Mosher notes that acquisition of this trust requires many good deeds to build, but one incident betraying this trust will knock a person back to square one.
“[Trustworthiness] is very perceptual,” Mosher says. “It only takes a minor offense to lose it. Management may not see an incident as a trust issue while the employees may see it otherwise.”
Decision making can also be impacted by management’s inconsistency. If a policy says one thing, but a manager or supervisor contradicts it: “This is what I’m asking from you [safety], but this is what I want now [a fast load-out].” What’s the employee to think?
“The brain has problems resolving [inconsistency] so the employee will do one of three things: They will follow along with orders and disregard conflict; do it safely or not do anything,” she explains.
This uncomfortable feeling caused by holding conflicting ideas simultaneously is known as cognitive dissonance.
“I think this is an applicable theory — especially in regard to quality,” Mosher says. “If management says, ‘I want all loads accepted no matter how wet they are’ — but they also push grain quality — will an employee accept an unsatisfactory load or reject it? Many employees dismiss what they know will keep corn in condition and choose to go with what they’ve been told. Others choose a third option, non-decision, which follows closely with the theory.”
Mosher reached out to grain handlers to gather supportive evidence for her theories. She presented 400 employees at three Midwest grain elevators with a five-point questionnaire to measure their perceptions of trust, safety, and quality; and then asked them to complete two separate decision simulations. The scenarios were developed by a board of safety and grain handling representatives and involved realistic safety and quality scenarios meant to gauge employee decision-making patterns and the thought process they used to make decision choices.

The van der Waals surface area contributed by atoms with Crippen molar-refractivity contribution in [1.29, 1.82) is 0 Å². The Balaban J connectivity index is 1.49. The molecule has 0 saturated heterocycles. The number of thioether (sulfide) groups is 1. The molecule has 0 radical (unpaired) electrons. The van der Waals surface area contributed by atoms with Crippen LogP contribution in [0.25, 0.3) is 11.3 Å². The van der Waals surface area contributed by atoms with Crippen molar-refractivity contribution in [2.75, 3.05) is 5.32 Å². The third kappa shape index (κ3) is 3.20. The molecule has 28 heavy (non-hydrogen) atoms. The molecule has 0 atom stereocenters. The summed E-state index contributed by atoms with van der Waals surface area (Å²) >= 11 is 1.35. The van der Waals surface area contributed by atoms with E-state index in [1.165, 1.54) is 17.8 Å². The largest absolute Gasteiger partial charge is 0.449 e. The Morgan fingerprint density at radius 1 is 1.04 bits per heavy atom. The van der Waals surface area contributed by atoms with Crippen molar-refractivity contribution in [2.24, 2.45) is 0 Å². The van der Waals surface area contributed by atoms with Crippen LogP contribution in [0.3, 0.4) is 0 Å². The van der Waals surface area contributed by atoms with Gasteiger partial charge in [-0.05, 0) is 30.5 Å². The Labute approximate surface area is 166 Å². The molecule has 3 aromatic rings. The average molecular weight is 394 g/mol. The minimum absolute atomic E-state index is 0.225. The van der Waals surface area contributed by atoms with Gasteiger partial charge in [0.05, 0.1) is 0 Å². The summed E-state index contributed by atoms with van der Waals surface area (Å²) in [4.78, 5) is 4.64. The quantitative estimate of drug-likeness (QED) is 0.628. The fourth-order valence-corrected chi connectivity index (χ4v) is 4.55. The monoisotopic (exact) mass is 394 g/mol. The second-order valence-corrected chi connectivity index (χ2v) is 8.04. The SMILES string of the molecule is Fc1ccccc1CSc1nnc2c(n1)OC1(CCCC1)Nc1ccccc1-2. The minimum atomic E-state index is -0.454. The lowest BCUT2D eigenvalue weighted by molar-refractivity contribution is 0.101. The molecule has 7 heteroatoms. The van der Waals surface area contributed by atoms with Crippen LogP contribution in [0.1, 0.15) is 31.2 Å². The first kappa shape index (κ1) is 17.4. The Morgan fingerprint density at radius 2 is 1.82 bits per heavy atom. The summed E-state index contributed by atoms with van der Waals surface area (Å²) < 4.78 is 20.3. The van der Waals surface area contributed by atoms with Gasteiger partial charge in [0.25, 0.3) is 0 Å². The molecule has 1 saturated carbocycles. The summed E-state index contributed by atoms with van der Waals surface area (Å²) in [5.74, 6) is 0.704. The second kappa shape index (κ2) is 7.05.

Three questions guided Mosher’s research:
- Do trust levels affect employee perceptions of safety and quality?
- Are employee perceptions of trust, safety and quality related to the employee’s decision choice in safety and quality decision scenarios?
- What factors do employees use to make safety and quality decisions?
Computerized decision simulations presented safety and quality scenarios to participants asking if they would take shortcuts if their supervisors pressured them to do so; and if they would follow directions or take action to better preserve the quality of a stored grain.
Mosher explored two levels of administration — supervisory and management — to determine the different actions employees take when evaluating management. Since employees have irregular contact with upper management, managers have limited opportunities to make a good impression; compared to supervisors, whom employees have daily contact.
“I found that if employees have positive perception of their supervisor, they do with management too,” she says. “Management makes the policy, but the supervisor interprets the policy.”
To measure the results, the hypothetical scenarios were given four decision choices in a matrix format. (See Table 1.) This structuring required compromise on the part of the 178 employees who did respond since “choices were typically viewed very positively under one factor, but very negatively under another.” Using the information contained within the matrix squares, employees viewed the information and then selected a decision choice allowing Mosher to view each employee’s decision as well as the information they used to make the choice.
Results show connection
Grain elevator employees surveyed on their perceptions of trust, safety and quality provided Mosher with results she found surprising. (See Table 2.)
Many respondents would choose to confront the supervisor or report the supervisor’s unsafe actions to management, both decisions which support long-term safety not only for the individual employee, but for other employees within the organization as well. In contrast, in regards to quality, the cognitive dissonance-influenced decision to “pass the buck” and leave the decision making for someone else was evident.